Yes, lifting heavier loads will equate to being able to handle heavier loads for the higher volume work that needs to be done. For instance, if Marc has a 500lb bench press, he will probably be able to handle 315lbs for 10 reps. Compare that to athlete B, who can do the same amount of reps with only 185lbs, which athlete do you think will have a thicker, fuller chest development?

Refining What’s Not There

On the other hand, I’ve personally witnessed people, in the gym, who have absolutely no base or solid foundation to build off of, do isolation exercises because they saw it in a magazine, in a YouTube video, or because it’s the “in-thing” to do now. For instance, I’ve seen people with subpar chest development, sit sideways in a hammer chest press machine to target “the inner & upper pecs.” What EXACTLY does it accomplish if you have no pectoral muscles to refine?

Remember, bodybuilding is an art. Your body is the clay and you are the sculptor. You add slabs of muscle by way of nutrition, training stimulus and recovery, then when you’re ready to start to chiseling the fat away, go ahead and do some cardio and isolation exercises IF you need it. Not the other way around.

Train for Your Sport

I do agree with a few things that Cliff brought up. One of those is that the athlete has to train for his/her sport. If you’re training to be a bodybuilder/physique athlete, you should incorporate exercises that will help refine your physique as need be. If your delts aren’t capped, then incorporate more side lateral exercises. If you do lots of pressing, I’m sure your posterior delts will be lacking some development. So be sure that you balance everything out. If your biceps lack develop, do some bicep curls. But be aware, that excess volume (especially for smaller muscle groups) may actually be detrimental to your development. Your arms already get some stimulus in some back, chest and shoulder exercises. So be aware of how YOUR body responds to the training protocol.

Training the “Big 3” in the 1-5 rep range has it’s benefits for the physique athlete, and it will definitely help propel you to creating a solid foundation at a quicker rate. But is not the single answer that fits all bodybuilders. You should still incorporate high rep ranges and intensity techniques to target both your fast twitch and slow twitch muscle fibers. I would not suggest doing leg presses in the 1-5 rep range. Save your joints and hips from unnecessary trauma. Also, for those with joint issues, high rep ranges and/or lighter weight has its place for these purposes. You also have to remember that training in the gym is your stimulus but what you do outside of that with your nutrition, rest and recovery is where your body ACTUALLY grows and repairs itself.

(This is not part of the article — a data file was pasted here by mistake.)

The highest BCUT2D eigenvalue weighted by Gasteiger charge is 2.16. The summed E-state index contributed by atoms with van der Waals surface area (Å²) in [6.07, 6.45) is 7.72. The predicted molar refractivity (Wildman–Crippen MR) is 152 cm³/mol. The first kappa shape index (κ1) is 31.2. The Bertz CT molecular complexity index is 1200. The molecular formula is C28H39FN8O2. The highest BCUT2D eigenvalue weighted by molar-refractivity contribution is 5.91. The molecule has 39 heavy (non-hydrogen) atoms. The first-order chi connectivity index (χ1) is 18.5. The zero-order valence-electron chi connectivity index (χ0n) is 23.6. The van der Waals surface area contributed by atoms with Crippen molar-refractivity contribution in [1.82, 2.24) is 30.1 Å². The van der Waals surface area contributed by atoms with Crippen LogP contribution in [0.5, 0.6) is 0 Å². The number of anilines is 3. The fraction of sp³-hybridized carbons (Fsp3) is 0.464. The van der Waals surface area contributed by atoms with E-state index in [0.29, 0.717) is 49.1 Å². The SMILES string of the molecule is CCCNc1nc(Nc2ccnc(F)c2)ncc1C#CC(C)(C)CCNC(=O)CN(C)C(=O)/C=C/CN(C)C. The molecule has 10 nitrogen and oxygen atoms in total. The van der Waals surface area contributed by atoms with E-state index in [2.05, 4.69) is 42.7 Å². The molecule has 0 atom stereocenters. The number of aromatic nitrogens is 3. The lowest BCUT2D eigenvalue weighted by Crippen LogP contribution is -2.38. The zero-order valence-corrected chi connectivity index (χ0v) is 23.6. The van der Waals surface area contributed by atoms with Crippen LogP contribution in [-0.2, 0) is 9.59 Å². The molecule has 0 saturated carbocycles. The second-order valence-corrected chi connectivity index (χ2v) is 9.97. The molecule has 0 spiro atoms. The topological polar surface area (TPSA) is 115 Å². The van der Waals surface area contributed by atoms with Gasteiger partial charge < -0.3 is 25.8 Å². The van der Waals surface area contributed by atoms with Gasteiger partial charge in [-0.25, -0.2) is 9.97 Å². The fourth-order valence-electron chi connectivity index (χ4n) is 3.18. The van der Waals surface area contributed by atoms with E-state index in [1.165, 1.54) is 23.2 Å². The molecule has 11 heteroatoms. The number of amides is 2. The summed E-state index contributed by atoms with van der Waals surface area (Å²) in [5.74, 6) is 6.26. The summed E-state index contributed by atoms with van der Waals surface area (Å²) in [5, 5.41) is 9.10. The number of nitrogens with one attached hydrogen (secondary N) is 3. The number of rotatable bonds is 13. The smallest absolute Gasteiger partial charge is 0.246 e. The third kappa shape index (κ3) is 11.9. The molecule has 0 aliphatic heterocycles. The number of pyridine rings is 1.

Takeaway points for the body builder

  • Aim to progressively train HEAVIER in each of the exercises that you choose in your program
  • Get strong in the main lifts and your strength will carry over to other exercises
  • Pick and choose exercises that are hand picked to aid in developing a complete physique
  • Include various rep ranges to create a hypertrophic stimulus

and lastly…

  • whether you train in the 1-5 rep range or in the 15+ rep range for your bodybuilding goals, NUTRITION, REST & RECOVERY are very, very important to building your physique

A few products that will help you recover quicker from training session to session, and even set to set are Helix BCAA, Menace and Heliotropin. For more information, head over to
Nubreed Nutrition.